For more information about Nikita Gale and their work, please visit their website.

Classes with CAL 2021 – Innovations in Teaching in the Arts and Humanities @ Zoom
Mar 17 @ 6:00 pm – 8:00 pm

CLASSES with CAL SPRING 2021

Innovations in Teaching in the Arts and Humanities

Take time during Covid to get back in Class! Please join us for a night of innovative thinking with some of the College of Arts and Letter’s finest. All staff, faculty, retirees, friends, and family are welcome!

Date: March 17th from 6:00-8:00

RSVP HERE

6:10-6:35 Talk #1 “The science and art of wellbeing: Integrating student wellness into CAL courses” with Dr. John Ritz; College of Arts and Letters Inaugural Director of Student Wellness

Jon Ritz, WRAC faculty member and CAL’s new Director of Student Wellness, will discuss CAL’s new effort to integrate wellness concepts and practices into its undergraduate learning goals, with a focus on mindfulness, creativity, and resilience. Jon will provide a brief overview of the evidence-based approach that undergirds the effort and how it will be delivered to students through cocurricular activities and direct integration in CAL courses. He will also touch on ways that a wellness-infused curriculum can help reinvigorate the arts and humanities as sites of undergraduate education.

6:35- 7:00 PM Talk #2 “It is never too Late to Learn a Language” with Sandhya Shanker; Academic Specialist at the Center for Language Teaching Advancement

In a globalized world, learning a language is not only useful when traveling but also boosts brain power. Learning a language as an adult enhances the ability to multitask, sharpens the mind and improves memory. The MSU Community Language School offers online language classes for adults with sessions in the fall, spring and summer. Information will be shared about our program offerings as well as a short taste of our online program experience.

7:00-7:40 Talk #3 “Evolving Pathways to Social Justice in the Arts and Humanities: Creativity in the Academic Class” with Julian Chambliss, Nancy DeJoy, and Natalie Phillips, CO-PIs on an Andrew Mellon Foundation Just Futures Grant.

In this presentation Chambliss, DeJoy, and Phillips discuss how centering creativity as opening paths to social justice encourages us to see creativity as central to teaching and learning in the humanities. Using the class work that inspired their Mellon Foundation Just Futures grant, the three will discuss how creativity is vital to inclusive curricula and how it expands our opportunities for community partnerships to inform our teaching.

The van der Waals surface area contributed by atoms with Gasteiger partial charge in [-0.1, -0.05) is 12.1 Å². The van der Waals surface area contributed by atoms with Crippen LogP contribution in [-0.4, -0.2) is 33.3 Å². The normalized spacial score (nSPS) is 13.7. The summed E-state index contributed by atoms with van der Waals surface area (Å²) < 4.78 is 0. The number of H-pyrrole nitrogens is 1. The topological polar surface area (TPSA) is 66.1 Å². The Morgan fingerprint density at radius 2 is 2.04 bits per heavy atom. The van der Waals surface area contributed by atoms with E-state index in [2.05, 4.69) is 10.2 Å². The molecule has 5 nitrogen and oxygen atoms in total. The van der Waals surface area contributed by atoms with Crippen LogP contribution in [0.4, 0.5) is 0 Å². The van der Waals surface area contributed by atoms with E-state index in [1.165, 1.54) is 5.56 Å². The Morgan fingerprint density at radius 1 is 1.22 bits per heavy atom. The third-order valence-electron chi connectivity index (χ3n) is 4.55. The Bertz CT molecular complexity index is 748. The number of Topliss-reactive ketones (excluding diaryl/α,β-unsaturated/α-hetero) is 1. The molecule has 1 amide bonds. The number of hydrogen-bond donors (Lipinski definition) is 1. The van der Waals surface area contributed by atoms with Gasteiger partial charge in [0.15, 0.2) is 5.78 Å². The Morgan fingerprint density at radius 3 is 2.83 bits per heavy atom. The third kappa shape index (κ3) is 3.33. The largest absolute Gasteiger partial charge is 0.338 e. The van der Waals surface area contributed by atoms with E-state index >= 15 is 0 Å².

Student Spotlight 7:40-7:55

RSVP HERE

Mar
23
Tue
Finifter Panel on The Holocaust in Greece @ Zoom
Mar 23 @ 12:30 pm – 2:30 pm
Finifter Panel on The Holocaust in Greece @ Zoom

The College of Arts and Letters Jewish Studies Presents:

Finifter Panel on The Holocaust in Greece

REGISTER HERE

Hear from three international historians, Dr. Andrew Apostolou, Dr. Leon Saltiel, and Dr. Giorgos Antoniou as they cover “The Thirst Perspective on the Holocaust: Non-Jews and the German Murder of their Jewish Neighbors,” “A City Against its Citizens?,” and “Revisiting Bystanders Rescuers and Collaborators: Social Distancing and Social Networks in Thessaloniki before and during the Holocaust.”

Mar
24
Wed
Amanda Ross-Ho Mutant Salon Talk Hosted by Young Joon Kwak @ Virtual on Zoom
Mar 24 @ 4:00 pm – 5:30 pm
Amanda Ross-Ho Mutant Salon Talk Hosted by Young Joon Kwak @ Virtual on Zoom

Amanda Ross-Ho | March 24 | Virtual on Zoom | 4 PM EST

This event does not require pre-registration, if you are interested in joining our zoom webinar, please do so using the link and password below.

https://msu.zoom.us/j/97803340342 pw: mutants

Amanda Ross-Ho’s work draws from a broad hierarchy of structures, mapping connectivity within the overlapping ecologies of personal and universal phenomena. Her evolving personal language combines forensic and theatrical gestures, diagramming the reflexive relationships between production, presentation, and the social contracts of viewership. Her sculpture, painting, photography, installation, and most recently, public works have been exhibited widely, nationally, and internationally.

Amanda Ross-Ho holds a BFA from the School of the Art Institute of Chicago and an MFA from the Roski School of Art, University of Southern California.  Solo exhibitions include Cherry and Martin, Los Angeles, Hoet Bekaert, Belgium, The Pomona Museum of Art, Mitchell-Innes and Nash New York, The Visual Arts Center, Austin, TX, Shane Campbell Gallery, Chicago, The Museum of Contemporary Art Los Angeles, Vleeshal Center for Contemporary Art, Middelburg, Netherlands, the Bonner Kunstverein, Bonn, Germany, The Approach, London, and Praz-Delavallade, Paris. Group exhibitions include Artists Space, New York, The Henry Art Gallery, Seattle, The Orange County Museum of Art, The Museum of Contemporary Art, Los Angeles, The Yerba Buena Center for the Arts, San Francisco, The Museum of Contemporary Art, Chicago, The Walker Art Center, Minneapolis, The New Museum, New York, The Museum of Modern Art, New York, and the 2008 Whitney Biennial. In 2013 she debuted her first large-scale commissioned public work at The Museum of Contemporary Art, Chicago, and in 2015, she presented a new large-scale sculpture commission in City Hall Park, New York City through the Public Art Fund. Ross-Ho’s work has been featured in Artforum, The New York Times, ArtReview, Modern Painters, Art in America, Flash Art, Art + Auction, and Frieze among others. She lives and works in Los Angeles.

For more information about Amanda Ross-Ho and their work, please visit their website.